1673 When the Church asks publicly and authoritatively in the name of Jesus Christ that a person or object be protected against the power of the Evil One and withdrawn from his dominion, it is called exorcism. Jesus performed exorcisms and from him the Church has received the power and office of exorcizing. In a simple form, exorcism is performed at the celebration of Baptism. the solemn exorcism, called "a major exorcism," can be performed only by a priest and with the permission of the bishop. the priest must proceed with prudence, strictly observing the rules established by the Church. Exorcism is directed at the expulsion of demons or to the liberation from demonic possession through the spiritual authority which Jesus entrusted to his Church. Illness, especially psychological illness, is a very different matter; treating this is the concern of medical science. Therefore, before an exorcism is performed, it is important to ascertain that one is dealing with the presence of the Evil One, and not an illness.
1674 Besides sacramental liturgy and sacramentals, catechesis must take into account the forms of piety and popular devotions among the faithful. the religious sense of the Christian people has always found expression in various forms of piety surrounding the Church's sacramental life, such as the veneration of relics, visits to sanctuaries, pilgrimages, processions, the stations of the cross, religious dances, the rosary, medals, etc.
1675 These expressions of piety extend the liturgical life of the Church, but do not replace it. They "should be so drawn up that they harmonize with the liturgical seasons, accord with the sacred liturgy, are in some way derived from it and lead the people to it, since in fact the liturgy by its very nature is far superior to any of them."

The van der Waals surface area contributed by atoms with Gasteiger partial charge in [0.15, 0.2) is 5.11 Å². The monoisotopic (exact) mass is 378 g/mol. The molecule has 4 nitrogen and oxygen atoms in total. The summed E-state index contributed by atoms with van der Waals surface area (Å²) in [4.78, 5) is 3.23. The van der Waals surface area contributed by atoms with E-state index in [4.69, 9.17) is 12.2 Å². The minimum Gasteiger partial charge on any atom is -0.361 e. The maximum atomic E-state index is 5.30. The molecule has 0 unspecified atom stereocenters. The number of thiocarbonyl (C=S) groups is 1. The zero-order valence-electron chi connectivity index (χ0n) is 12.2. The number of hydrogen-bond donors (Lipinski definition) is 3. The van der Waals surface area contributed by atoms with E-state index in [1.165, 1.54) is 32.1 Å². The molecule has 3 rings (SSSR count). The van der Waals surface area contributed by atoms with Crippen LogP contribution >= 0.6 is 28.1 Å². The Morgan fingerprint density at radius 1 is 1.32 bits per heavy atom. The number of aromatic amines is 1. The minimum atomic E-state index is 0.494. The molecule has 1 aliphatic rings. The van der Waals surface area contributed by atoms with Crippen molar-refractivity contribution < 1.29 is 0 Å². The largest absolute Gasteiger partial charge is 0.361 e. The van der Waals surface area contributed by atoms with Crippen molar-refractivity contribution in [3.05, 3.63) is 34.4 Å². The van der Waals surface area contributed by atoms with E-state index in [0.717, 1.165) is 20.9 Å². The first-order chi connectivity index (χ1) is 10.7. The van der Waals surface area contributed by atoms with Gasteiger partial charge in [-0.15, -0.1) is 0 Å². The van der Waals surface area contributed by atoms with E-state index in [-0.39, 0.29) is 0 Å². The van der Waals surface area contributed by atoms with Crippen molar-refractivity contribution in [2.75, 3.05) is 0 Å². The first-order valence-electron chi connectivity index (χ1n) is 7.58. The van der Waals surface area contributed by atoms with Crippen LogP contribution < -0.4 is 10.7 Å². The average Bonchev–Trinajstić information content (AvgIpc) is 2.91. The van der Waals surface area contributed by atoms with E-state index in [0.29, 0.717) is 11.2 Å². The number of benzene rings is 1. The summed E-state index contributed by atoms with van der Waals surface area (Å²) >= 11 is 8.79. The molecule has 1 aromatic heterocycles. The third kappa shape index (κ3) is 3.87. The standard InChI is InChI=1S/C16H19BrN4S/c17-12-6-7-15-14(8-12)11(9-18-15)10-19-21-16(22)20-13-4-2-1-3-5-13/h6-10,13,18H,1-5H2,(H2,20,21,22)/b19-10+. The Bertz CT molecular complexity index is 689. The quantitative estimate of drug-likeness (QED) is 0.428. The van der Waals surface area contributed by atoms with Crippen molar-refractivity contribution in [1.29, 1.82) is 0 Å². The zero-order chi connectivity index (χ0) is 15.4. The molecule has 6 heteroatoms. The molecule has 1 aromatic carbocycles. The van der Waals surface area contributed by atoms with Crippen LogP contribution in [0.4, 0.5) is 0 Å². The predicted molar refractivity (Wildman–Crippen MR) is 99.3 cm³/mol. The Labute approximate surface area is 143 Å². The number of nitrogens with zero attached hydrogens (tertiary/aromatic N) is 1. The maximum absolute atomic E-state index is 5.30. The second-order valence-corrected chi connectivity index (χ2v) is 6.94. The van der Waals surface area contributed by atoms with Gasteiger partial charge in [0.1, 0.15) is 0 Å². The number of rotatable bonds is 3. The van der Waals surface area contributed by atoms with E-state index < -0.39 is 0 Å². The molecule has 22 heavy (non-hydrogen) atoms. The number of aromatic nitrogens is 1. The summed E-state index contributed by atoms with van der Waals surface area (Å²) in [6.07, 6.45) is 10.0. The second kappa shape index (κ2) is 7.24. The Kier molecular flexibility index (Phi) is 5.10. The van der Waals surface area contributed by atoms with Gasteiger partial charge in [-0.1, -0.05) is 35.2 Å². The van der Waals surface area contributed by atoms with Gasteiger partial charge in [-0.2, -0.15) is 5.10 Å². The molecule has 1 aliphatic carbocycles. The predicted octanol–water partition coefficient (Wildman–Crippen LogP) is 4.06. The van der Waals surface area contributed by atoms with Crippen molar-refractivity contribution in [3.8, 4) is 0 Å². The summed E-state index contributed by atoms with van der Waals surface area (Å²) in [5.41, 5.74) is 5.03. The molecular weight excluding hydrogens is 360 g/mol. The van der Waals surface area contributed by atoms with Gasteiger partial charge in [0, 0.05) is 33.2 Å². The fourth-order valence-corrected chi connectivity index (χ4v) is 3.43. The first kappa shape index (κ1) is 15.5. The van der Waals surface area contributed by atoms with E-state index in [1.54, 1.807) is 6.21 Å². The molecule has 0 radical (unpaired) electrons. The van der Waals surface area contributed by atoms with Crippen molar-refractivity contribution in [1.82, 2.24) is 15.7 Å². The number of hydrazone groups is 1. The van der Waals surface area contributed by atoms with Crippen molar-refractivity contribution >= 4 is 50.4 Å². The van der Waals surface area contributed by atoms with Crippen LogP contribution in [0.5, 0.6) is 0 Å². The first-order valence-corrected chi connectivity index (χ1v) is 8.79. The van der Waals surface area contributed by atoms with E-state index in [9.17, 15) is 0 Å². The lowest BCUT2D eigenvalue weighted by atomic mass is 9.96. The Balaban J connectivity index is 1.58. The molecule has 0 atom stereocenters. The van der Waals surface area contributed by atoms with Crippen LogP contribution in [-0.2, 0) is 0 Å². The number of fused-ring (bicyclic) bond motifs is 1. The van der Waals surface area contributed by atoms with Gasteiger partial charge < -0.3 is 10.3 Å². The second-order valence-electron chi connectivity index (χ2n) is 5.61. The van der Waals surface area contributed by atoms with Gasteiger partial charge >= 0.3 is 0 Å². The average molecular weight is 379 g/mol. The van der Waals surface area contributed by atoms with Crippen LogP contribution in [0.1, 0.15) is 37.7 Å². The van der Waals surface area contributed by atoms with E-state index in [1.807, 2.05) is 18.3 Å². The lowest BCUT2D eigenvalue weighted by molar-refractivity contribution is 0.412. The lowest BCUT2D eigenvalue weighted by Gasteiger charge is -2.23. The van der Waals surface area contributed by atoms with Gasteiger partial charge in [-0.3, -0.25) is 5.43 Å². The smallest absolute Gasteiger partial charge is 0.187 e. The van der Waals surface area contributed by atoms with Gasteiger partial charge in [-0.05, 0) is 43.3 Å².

1676 Pastoral discernment is needed to sustain and support popular piety and, if necessary, to purify and correct the religious sense which underlies these devotions so that the faithful may advance in knowledge of the mystery of Christ. Their exercise is subject to the care and judgment of the bishops and to the general norms of the Church.
At its core the piety of the people is a storehouse of values that offers answers of Christian wisdom to the great questions of life. the Catholic wisdom of the people is capable of fashioning a vital synthesis.... It creatively combines the divine and the human, Christ and Mary, spirit and body, communion and institution, person and community, faith and homeland, intelligence and emotion. This wisdom is a Christian humanism that radically affirms the dignity of every person as a child of God, establishes a basic fraternity, teaches people to encounter nature and understand work, provides reasons for joy and humor even in the midst of a very hard life. For the people this wisdom is also a principle of discernment and an evangelical instinct through which they spontaneously sense when the Gospel is served in the Church and when it is emptied of its content and stifled by other interests.